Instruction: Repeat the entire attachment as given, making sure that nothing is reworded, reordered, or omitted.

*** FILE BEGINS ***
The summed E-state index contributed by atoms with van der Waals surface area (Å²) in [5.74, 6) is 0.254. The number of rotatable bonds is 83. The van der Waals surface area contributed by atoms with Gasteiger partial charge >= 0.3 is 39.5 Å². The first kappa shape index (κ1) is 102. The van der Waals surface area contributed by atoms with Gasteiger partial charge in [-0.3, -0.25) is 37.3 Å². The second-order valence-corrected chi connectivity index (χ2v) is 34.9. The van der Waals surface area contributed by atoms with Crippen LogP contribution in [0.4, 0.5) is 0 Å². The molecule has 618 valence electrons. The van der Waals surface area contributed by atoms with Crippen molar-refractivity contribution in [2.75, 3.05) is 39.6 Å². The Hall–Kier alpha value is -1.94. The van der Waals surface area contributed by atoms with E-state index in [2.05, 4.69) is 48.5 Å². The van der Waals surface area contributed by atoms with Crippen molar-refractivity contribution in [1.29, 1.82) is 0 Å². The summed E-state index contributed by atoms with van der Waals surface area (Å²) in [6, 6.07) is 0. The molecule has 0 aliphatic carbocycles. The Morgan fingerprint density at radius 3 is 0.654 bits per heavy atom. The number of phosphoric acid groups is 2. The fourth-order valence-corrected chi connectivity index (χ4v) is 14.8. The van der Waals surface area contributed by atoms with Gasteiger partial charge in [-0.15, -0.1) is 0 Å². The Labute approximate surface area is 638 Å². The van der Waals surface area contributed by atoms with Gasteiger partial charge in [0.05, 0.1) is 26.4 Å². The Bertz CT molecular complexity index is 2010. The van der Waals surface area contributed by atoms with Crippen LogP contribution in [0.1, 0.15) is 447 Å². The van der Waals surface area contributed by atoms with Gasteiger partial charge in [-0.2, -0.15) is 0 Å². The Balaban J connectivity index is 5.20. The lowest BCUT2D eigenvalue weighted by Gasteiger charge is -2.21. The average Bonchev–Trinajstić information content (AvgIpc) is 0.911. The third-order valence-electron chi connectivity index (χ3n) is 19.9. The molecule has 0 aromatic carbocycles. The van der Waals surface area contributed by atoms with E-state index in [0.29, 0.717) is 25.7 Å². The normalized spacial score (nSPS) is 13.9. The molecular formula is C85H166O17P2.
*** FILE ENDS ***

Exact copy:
The summed E-state index contributed by atoms with van der Waals surface area (Å²) in [5.74, 6) is 0.254. The number of rotatable bonds is 83. The van der Waals surface area contributed by atoms with Gasteiger partial charge >= 0.3 is 39.5 Å². The first kappa shape index (κ1) is 102. The van der Waals surface area contributed by atoms with Gasteiger partial charge in [-0.3, -0.25) is 37.3 Å². The second-order valence-corrected chi connectivity index (χ2v) is 34.9. The van der Waals surface area contributed by atoms with Crippen LogP contribution in [0.4, 0.5) is 0 Å². The molecule has 618 valence electrons. The van der Waals surface area contributed by atoms with Crippen molar-refractivity contribution in [2.75, 3.05) is 39.6 Å². The Hall–Kier alpha value is -1.94. The van der Waals surface area contributed by atoms with E-state index in [2.05, 4.69) is 48.5 Å². The van der Waals surface area contributed by atoms with Crippen molar-refractivity contribution in [1.29, 1.82) is 0 Å². The summed E-state index contributed by atoms with van der Waals surface area (Å²) in [6, 6.07) is 0. The molecule has 0 aliphatic carbocycles. The Morgan fingerprint density at radius 3 is 0.654 bits per heavy atom. The number of phosphoric acid groups is 2. The fourth-order valence-corrected chi connectivity index (χ4v) is 14.8. The van der Waals surface area contributed by atoms with Gasteiger partial charge in [-0.15, -0.1) is 0 Å². The Labute approximate surface area is 638 Å². The van der Waals surface area contributed by atoms with Gasteiger partial charge in [0.05, 0.1) is 26.4 Å². The Bertz CT molecular complexity index is 2010. The van der Waals surface area contributed by atoms with Crippen LogP contribution in [0.1, 0.15) is 447 Å². The van der Waals surface area contributed by atoms with Gasteiger partial charge in [-0.2, -0.15) is 0 Å². The Balaban J connectivity index is 5.20. The lowest BCUT2D eigenvalue weighted by Gasteiger charge is -2.21. The average Bonchev–Trinajstić information content (AvgIpc) is 0.911. The third-order valence-electron chi connectivity index (χ3n) is 19.9. The molecule has 0 aromatic carbocycles. The van der Waals surface area contributed by atoms with E-state index in [0.29, 0.717) is 25.7 Å². The normalized spacial score (nSPS) is 13.9. The molecular formula is C85H166O17P2.